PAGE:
In Schindler Elevator Corp. v. United States ex rel. Kirk, the majority opinion, per Justice Thomas, and the dissenting opinion, per Justice Ginsburg, take competing approaches to defining the term “report.”
From the majority opinion:
Because the statute does not define “report,” we look first to the word’s ordinary meaning. See Gross v. FBL Financial Services, Inc., 557 U. S. ___, ___ (2009) (slip op., at 7) (“Statutory construction must begin with the lan-guage employed by Congress and the assumption that the ordinary meaning of that language accurately expressesthe legislative purpose” (internal quotation marks omit-ted)); Asgrow Seed Co. v. Winterboer, 513 U. S. 179, 187 (1995) (“When terms used in a statute are undefined, wegive them their ordinary meaning”). A “report” is “some-thing that gives information” or a “notification,” Webster’s Third New International Dictionary 1925 (1986), or “[a]n official or formal statement of facts or proceedings,”Black’s Law Dictionary 1300 (6th ed. 1990). See also 13 Oxford English Dictionary 650 (2d ed. 1989) (“[a]n account brought by one person to another”); American HeritageDictionary 1103 (1981) (“[a]n account or announcement that is prepared, presented, or delivered, usually in formal or organized form”); Random House Dictionary 1634 (2d ed. 1987) (“an account or statement describing in detail anevent, situation, or the like”).This broad ordinary meaning of “report” is consistentwith the generally broad scope of the FCA’s public disclo-sure bar.
Thomas finds not “textual” basis to adopt a narrow definition of “report,” finding the 2nd Circuit improperly applied the noscitur a sociis cannon.
Nor is there any textual basis for adopting a narrower definition of “report.” The Court of Appeals, in holdingthat FOIA responses were not “reports,” looked to the words “hearing, audit, or investigation,” and the phrase“criminal, civil, [and] administrative hearings.” It con-cluded that all of these sources “connote the synthesis of information in an investigatory context” to “serve someend of the government.” 601 F. 3d, at 107; cf. Brief for Respondent 30, n. 15 (“Each is part of the government’s ongoing effort to fight fraud”). Applying the noscitur a sociis canon, the Court of Appeals then determined thatthese “‘neighboring words’” mandated a narrower mean-ing for “report” than its ordinary meaning. 601 F. 3d, at107.The Court of Appeals committed the very error we re-versed in Graham County. Like the Fourth Circuit in that case, the Second Circuit here applied the noscitur a sociis canon only to the immediately surrounding words, to the exclusion of the rest of the statute. See 601 F. 3d, at 107, n. 6. We emphasized in Graham County that “all of the sources [of public disclosure] listed in §3730(e)(4)(A) pro-vide interpretive guidance.” 559 U. S., at ___ (slip op., at 8). When all of the sources are considered, the reference to “news media”—which the Court of Appeals did not consider—suggests a much broader scope. Ibid.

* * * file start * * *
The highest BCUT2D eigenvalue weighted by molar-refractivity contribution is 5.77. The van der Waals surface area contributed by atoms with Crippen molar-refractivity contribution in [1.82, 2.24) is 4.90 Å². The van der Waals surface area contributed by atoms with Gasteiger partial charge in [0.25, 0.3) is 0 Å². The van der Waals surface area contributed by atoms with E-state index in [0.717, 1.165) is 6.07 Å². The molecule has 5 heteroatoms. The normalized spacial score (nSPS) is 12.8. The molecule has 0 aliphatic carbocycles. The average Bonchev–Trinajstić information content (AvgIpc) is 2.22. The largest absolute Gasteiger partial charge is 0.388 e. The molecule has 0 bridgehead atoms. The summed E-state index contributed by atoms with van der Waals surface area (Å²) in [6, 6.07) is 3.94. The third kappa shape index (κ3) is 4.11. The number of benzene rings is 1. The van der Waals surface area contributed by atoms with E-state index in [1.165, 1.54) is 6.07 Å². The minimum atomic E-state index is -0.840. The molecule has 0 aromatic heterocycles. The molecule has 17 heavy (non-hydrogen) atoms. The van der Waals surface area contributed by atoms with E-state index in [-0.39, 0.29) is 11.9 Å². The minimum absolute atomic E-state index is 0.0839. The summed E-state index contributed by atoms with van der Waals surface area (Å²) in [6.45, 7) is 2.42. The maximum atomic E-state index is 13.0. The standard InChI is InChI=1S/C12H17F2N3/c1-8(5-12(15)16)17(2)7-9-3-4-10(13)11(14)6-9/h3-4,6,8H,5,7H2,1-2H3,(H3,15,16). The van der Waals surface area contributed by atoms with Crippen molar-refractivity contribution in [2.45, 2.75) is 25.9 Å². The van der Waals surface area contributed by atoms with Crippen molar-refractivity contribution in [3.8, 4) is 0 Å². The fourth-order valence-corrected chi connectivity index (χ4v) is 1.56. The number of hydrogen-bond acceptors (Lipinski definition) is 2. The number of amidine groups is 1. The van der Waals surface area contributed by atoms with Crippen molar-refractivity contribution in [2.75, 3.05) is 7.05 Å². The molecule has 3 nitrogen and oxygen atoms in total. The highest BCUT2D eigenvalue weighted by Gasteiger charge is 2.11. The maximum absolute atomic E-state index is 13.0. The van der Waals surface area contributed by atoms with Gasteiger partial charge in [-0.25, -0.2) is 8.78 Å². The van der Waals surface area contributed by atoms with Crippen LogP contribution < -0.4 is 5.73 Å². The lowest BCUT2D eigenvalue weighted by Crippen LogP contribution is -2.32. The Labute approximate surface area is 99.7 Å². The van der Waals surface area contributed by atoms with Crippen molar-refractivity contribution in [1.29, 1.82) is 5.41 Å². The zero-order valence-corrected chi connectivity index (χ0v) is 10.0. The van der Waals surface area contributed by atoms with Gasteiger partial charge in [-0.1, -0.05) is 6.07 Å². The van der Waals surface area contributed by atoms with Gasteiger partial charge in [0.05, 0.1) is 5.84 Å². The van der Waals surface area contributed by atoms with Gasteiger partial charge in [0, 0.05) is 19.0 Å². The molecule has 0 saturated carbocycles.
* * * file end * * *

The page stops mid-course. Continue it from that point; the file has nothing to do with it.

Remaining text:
Applying the ordinary definition of report does not render other provisions superfluous.
Finally, applying the ordinary meaning of “report” doesnot render superfluous the other sources of public disclo-sure in §3730(e)(4)(A). Kirk argues that reading “report”to mean “something that gives information” would sub-sume the other words in the phrase “report, hearing,audit, or investigation.” Brief for Respondent 23. But Kirk admits that hearings, audits, and investigations areprocesses “to obtain information.” Ibid. (emphasis added).Those processes are thus clearly different from “something that gives information.” Moreover, the statute contem-plates some redundancy: An “audit,” for example, willoften be a type of “investigation.”
Earlier this term, Justice Scalia had this to say about the canon against superfluity.
Justice Thomas focuses on the “drafting history”–that is how the statute changed, rather than the legislative history, which would entail citations to statements made by individual legislators. No doubt, Justice Scalia would have dissented from this section had he cited to the legislative history.
Thomas does not find that his preferred interpretation of the statute will “necessarily lead to unusual consequences.”
Justice Ginsburg largely agrees with the 2nd Circuits opinion, which she dubbed “carefully developed, highly persuasive.” The crux of her dissent is in her last paragraph:
By ranking DOL’s ministerial response an “administra-tive . . . report,” akin to a “Government Accounting Officereport,” §3730(e)(4)(A) (footnote omitted), the Court weak-ens the force of the FCA as a weapon against fraud onthe part of Government contractors. Why should a whistleblower attentive to the heightened pleading standards of Federal Rule of Civil Procedure 9(b) be barred from court if he seeks corroboration for his allegations, as Kirk did, through a FOIA request simply for copies of a contractor’s filings? After today’s decision, which severely limits whistleblowers’ ability to substantiate their allegationsbefore commencing suit, that question is worthy of Congress’ attention.
We see Justice Ginsburg calling for Congress’ attention in light of the majority opinion’s restriction of access to federal courts.